Grand Puy Ducasse – Pauliac – 5th Growth – 1996. Obvious powerful fruit, with a touch of earthy/ funky notes adding to the appeal. Fine tannins fan out on a long finish.

Bracket Four

Wynns – Cabernet Sauvignon – “Black Label” – 1996. Cassis and menthol speaks of classic Coonawarra Cabernet. The palate is not overly dense, but this is a delightful drink.

Plantagenet – Cabernet Sauvignon – 1996. Plump, fresh fruit on the nose. The palate is bright, fresh, taut and full of life. The balance is a highlight and the finish is long and fine. Excellent now, but will hold.

Irvine – Grand Merlot – 1996. A big wine, full of plump ripe fruit. Loved by some, but this was a bit overdone for me. This was, perhaps not a typical bottle, as I have enjoyed excellent bottles of this vintage in the recent past.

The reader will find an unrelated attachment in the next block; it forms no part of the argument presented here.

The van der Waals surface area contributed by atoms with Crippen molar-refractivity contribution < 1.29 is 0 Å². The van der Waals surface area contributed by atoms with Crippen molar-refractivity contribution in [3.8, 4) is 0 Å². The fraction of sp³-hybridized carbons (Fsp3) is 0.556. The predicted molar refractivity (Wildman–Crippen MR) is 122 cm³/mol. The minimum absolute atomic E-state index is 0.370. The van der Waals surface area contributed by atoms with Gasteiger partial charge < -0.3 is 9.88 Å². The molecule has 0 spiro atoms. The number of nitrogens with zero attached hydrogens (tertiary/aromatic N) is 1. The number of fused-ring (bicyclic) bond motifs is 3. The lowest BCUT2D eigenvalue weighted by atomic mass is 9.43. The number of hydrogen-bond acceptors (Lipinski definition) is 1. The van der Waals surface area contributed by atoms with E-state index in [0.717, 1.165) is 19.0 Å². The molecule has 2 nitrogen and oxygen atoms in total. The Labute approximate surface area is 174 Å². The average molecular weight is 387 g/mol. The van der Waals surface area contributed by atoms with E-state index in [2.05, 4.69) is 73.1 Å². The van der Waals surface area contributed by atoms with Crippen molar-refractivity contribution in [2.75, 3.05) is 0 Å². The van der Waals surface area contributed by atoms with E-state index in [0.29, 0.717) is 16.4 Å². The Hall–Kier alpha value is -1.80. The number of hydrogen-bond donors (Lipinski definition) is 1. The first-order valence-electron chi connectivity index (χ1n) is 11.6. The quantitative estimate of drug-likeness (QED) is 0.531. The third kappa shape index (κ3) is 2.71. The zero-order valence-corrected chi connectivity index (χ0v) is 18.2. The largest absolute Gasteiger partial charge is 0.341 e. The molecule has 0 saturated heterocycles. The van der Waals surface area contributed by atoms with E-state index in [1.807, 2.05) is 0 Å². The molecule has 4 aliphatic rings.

Bracket Five

Vase Felix – Cabernet Sauvignon – Heytesbury – 1996. Intense, powerful fruit, with leather and spice over the superb fruit. The palate is remarkably youthful, with red fruit characters. A complete wine and quite spectacular!

Mosswood – Cabernet Sauvignon – Reserve – 1994. The most complete wine now, and an absolute pleasure to drink. The perfumed fruit retains power, but the palate is long, refined elegant and silky. A textural treat.

Penfolds – Cabernet Sauvignon – 707 – 1996. Tight and incredibly youthful, with powerful, yet restrained fruit. The palate is closed and tight, with chewy tannins that are remarkably fine. The line and length is a feature. The intense fruit builds and builds. The proverbial iron fist in a velvet glove, a great wine!

Redman Wines – December 2014

Reviewed: 1st December 2014